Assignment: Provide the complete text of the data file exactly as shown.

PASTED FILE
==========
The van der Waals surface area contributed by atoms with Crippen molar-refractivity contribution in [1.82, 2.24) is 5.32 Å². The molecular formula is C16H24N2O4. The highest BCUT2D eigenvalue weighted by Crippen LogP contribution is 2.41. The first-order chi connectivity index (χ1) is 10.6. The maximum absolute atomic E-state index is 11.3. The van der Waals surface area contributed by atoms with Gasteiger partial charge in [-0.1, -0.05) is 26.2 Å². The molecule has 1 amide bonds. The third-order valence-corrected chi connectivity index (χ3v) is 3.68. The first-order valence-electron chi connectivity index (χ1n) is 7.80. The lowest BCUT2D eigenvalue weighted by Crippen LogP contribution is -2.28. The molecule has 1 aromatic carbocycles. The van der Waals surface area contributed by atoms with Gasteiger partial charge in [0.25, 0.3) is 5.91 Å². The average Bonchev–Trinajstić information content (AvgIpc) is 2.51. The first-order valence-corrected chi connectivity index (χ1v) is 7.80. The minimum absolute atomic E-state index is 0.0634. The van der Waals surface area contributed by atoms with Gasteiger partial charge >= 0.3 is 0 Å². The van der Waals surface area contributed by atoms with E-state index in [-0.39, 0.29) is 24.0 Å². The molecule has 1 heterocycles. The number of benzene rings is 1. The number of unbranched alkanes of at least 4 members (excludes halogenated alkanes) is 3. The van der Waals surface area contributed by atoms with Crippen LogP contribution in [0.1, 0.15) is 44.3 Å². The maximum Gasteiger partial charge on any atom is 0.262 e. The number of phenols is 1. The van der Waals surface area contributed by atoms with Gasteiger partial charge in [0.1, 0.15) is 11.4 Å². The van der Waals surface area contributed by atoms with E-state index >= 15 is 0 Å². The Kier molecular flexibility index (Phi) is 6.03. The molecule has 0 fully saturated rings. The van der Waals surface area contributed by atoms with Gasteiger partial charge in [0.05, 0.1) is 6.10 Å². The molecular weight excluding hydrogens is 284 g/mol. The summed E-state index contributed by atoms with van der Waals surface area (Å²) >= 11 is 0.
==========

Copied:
The van der Waals surface area contributed by atoms with Crippen molar-refractivity contribution in [1.82, 2.24) is 5.32 Å². The molecular formula is C16H24N2O4. The highest BCUT2D eigenvalue weighted by Crippen LogP contribution is 2.41. The first-order chi connectivity index (χ1) is 10.6. The maximum absolute atomic E-state index is 11.3. The van der Waals surface area contributed by atoms with Gasteiger partial charge in [-0.1, -0.05) is 26.2 Å². The molecule has 1 amide bonds. The third-order valence-corrected chi connectivity index (χ3v) is 3.68. The first-order valence-electron chi connectivity index (χ1n) is 7.80. The lowest BCUT2D eigenvalue weighted by Crippen LogP contribution is -2.28. The molecule has 1 aromatic carbocycles. The van der Waals surface area contributed by atoms with Gasteiger partial charge in [0.25, 0.3) is 5.91 Å². The average Bonchev–Trinajstić information content (AvgIpc) is 2.51. The first-order valence-corrected chi connectivity index (χ1v) is 7.80. The minimum absolute atomic E-state index is 0.0634. The van der Waals surface area contributed by atoms with Gasteiger partial charge >= 0.3 is 0 Å². The van der Waals surface area contributed by atoms with E-state index in [-0.39, 0.29) is 24.0 Å². The molecule has 1 heterocycles. The number of benzene rings is 1. The number of unbranched alkanes of at least 4 members (excludes halogenated alkanes) is 3. The van der Waals surface area contributed by atoms with Crippen LogP contribution in [0.1, 0.15) is 44.3 Å². The maximum Gasteiger partial charge on any atom is 0.262 e. The number of phenols is 1. The van der Waals surface area contributed by atoms with Gasteiger partial charge in [0.1, 0.15) is 11.4 Å². The van der Waals surface area contributed by atoms with E-state index >= 15 is 0 Å². The Kier molecular flexibility index (Phi) is 6.03. The molecule has 0 fully saturated rings. The van der Waals surface area contributed by atoms with Gasteiger partial charge in [0.05, 0.1) is 6.10 Å². The molecular weight excluding hydrogens is 284 g/mol. The summed E-state index contributed by atoms with van der Waals surface area (Å²) >= 11 is 0.